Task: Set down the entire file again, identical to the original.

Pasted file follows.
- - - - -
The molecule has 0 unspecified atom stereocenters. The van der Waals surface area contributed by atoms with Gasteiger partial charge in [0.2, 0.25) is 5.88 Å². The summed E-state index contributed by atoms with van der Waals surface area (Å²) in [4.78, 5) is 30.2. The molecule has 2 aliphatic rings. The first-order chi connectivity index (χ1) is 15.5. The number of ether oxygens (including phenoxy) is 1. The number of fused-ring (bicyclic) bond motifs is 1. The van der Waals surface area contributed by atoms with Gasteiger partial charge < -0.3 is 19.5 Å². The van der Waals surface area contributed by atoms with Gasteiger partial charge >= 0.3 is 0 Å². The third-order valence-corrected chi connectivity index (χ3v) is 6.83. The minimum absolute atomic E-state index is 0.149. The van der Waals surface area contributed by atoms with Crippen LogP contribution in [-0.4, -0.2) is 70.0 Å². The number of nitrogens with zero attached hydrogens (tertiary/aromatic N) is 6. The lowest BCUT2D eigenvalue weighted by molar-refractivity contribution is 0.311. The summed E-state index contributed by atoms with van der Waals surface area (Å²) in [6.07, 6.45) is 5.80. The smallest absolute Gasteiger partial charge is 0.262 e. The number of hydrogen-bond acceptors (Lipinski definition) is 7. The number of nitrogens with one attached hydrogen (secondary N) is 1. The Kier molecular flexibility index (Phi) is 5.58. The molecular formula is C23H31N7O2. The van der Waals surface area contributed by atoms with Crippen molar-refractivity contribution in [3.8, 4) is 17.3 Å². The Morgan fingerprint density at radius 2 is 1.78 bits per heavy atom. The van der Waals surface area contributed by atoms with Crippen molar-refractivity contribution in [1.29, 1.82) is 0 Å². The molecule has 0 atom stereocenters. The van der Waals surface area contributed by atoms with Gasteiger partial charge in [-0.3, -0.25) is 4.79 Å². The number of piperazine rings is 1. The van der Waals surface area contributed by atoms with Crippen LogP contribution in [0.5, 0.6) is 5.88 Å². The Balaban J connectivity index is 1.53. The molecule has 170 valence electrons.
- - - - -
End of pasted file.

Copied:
The molecule has 0 unspecified atom stereocenters. The van der Waals surface area contributed by atoms with Gasteiger partial charge in [0.2, 0.25) is 5.88 Å². The summed E-state index contributed by atoms with van der Waals surface area (Å²) in [4.78, 5) is 30.2. The molecule has 2 aliphatic rings. The first-order chi connectivity index (χ1) is 15.5. The number of ether oxygens (including phenoxy) is 1. The number of fused-ring (bicyclic) bond motifs is 1. The van der Waals surface area contributed by atoms with Gasteiger partial charge < -0.3 is 19.5 Å². The van der Waals surface area contributed by atoms with Gasteiger partial charge >= 0.3 is 0 Å². The third-order valence-corrected chi connectivity index (χ3v) is 6.83. The minimum absolute atomic E-state index is 0.149. The van der Waals surface area contributed by atoms with Crippen LogP contribution in [-0.4, -0.2) is 70.0 Å². The number of nitrogens with zero attached hydrogens (tertiary/aromatic N) is 6. The lowest BCUT2D eigenvalue weighted by molar-refractivity contribution is 0.311. The summed E-state index contributed by atoms with van der Waals surface area (Å²) in [6.07, 6.45) is 5.80. The smallest absolute Gasteiger partial charge is 0.262 e. The number of hydrogen-bond acceptors (Lipinski definition) is 7. The number of nitrogens with one attached hydrogen (secondary N) is 1. The Kier molecular flexibility index (Phi) is 5.58. The molecular formula is C23H31N7O2. The van der Waals surface area contributed by atoms with Crippen molar-refractivity contribution in [3.8, 4) is 17.3 Å². The Morgan fingerprint density at radius 2 is 1.78 bits per heavy atom. The van der Waals surface area contributed by atoms with Crippen molar-refractivity contribution in [1.29, 1.82) is 0 Å². The molecule has 0 atom stereocenters. The van der Waals surface area contributed by atoms with Gasteiger partial charge in [-0.3, -0.25) is 4.79 Å². The number of piperazine rings is 1. The van der Waals surface area contributed by atoms with Crippen LogP contribution in [0.5, 0.6) is 5.88 Å². The Balaban J connectivity index is 1.53. The molecule has 170 valence electrons.